Interestingly, though, PG’s boring nature as one of the recession-resistant stocks didn’t spare it from volatility. So far this year, shares slipped nearly 14% in equity value. That’s not too far removed from the benchmark S&P 500, which shed almost 17%. However, PG garnered momentum recently, gaining over 2% in the trailing five days. It’s also up over 10% in the trailing month.
Financially, the company benefits from reasonable stability in the balance sheet. For instance, its Altman Z-Score is 5.23, reflecting a very low bankruptcy risk. Also, it features strong profitability metrics, such as a net margin of 18% which ranks above nearly 92% of the competition.
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Representing the number one commercial auto insurer in the U.S., Progressive (NYSE:PGR) commands significant brand awareness. Thanks to its memorable fictional salesperson character Flo, Progressive has become ingrained when it comes to auto insurance. And that’s significant because it enables the company to muscle out other recession-resistant stocks in this insurance subsegment.
While it’s a cynical talking point, we’ve got to face reality: Progressive enjoys a hostage audience. According to the company’s website, every state in the Union requires auto insurance except New Hampshire. Even then, those that decide to go without coverage must meet the state’s financial responsibility requirements. Honestly, it’s just better to get auto insurance.
Another cynical argument for PGR as one of the recession-resistant stocks to buy? It’s getting more dangerous out there on America’s roadways. Although you can’t control what others do, you can at least protect yourself. Given that everyone learned a lesson that stuff can happen at any moment, PGR makes an excellent case for itself.
Five Below (FIVE)
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Should an economic downturn materialize, investors will want to target Five Below (NASDAQ:FIVE) as one of the recession-resistant stocks to buy. It comes down to the trade-down effect. When financial pressures materialize, consumers naturally start to tighten their spending habits. However, they don’t go from one extreme to another. Rather, they taper down their expenditures gradually.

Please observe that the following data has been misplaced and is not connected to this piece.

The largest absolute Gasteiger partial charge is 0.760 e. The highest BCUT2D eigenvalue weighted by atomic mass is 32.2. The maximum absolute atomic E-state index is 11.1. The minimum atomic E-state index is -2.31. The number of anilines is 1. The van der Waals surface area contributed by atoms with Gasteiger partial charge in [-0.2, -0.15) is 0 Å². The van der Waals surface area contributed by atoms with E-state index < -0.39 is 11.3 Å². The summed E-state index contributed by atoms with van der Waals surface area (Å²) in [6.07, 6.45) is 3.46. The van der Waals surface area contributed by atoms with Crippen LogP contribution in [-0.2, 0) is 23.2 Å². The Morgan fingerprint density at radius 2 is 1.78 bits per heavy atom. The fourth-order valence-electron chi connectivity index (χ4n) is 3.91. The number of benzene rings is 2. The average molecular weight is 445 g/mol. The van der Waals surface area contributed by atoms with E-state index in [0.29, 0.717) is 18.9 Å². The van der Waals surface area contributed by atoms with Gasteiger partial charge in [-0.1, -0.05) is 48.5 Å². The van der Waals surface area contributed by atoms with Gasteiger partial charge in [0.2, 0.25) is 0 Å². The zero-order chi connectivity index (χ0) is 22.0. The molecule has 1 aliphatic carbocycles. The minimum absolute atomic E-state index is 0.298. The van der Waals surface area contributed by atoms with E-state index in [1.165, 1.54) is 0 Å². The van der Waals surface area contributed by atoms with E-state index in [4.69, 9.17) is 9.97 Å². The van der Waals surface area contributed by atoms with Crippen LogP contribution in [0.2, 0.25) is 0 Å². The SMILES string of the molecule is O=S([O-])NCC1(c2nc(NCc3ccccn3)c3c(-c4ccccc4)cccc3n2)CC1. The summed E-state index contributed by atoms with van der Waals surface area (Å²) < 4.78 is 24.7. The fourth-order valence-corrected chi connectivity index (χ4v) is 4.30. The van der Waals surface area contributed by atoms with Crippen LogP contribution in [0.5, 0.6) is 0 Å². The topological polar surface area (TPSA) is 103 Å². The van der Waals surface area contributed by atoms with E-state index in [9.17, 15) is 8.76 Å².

Fundamentally, that’s what I like about Five Below. Unlike a pure discount-dollar store, Five Below mostly features products priced at $5 or less. Further, the company provides a small selection of products that range from $6 to $25, enabling greater consumer choice. It also means that the stores feature a more upscale ambiance which can certainly help the shopping experience.
Financially, Gurufocus.com makes a case that Five Below represents a modestly undervalued investment. Backed by a decently stable balance sheet, Five Below features excellent revenue growth and profit margins that rank in the sector’s top tier.
Robert Half (RHI)
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To be clear, the inclusion of Robert Half (NYSE:RHI) as one of the recession-resistant stocks will likely generate controversy. As an employment staffing agency, an argument exists that Robert Half and its ilk fleece the flock. After all, job applicants can apply directly for the positions they want. And with employers apparently desperate for workers, RHI seems irrelevant.
Still, the process of finding quality workers represents a major hassle. As well, so much can go wrong if an enterprise hires a person not qualified for the position. In addition, you have other factors (such as personality mismatches) that can cloud an organization’s ambiance. For efficiency’s sake, many companies outsource the hassle of hiring to professional staffing agencies.
Also, keep in mind the current circumstances. With the Fed continuing to attack the inflation rate through higher interest rates, the strategy is having a major effect. Several companies, particularly those tied to big tech, are implementing big layoffs. Cynically, then, Robert Half could see an influx of demand, making RHI one of the recession-resistant stocks to consider.
On the date of publication, Josh Enomoto did not have (either directly or indirectly) any positions in the securities mentioned in this article. The opinions expressed in this article are those of the writer, subject to the InvestorPlace.com Publishing Guidelines.
A former senior business analyst for Sony Electronics, Josh Enomoto has helped broker major contracts with Fortune Global 500 companies. Over the past several years, he has delivered unique, critical insights for the investment markets, as well as various other industries including legal, construction management, and healthcare.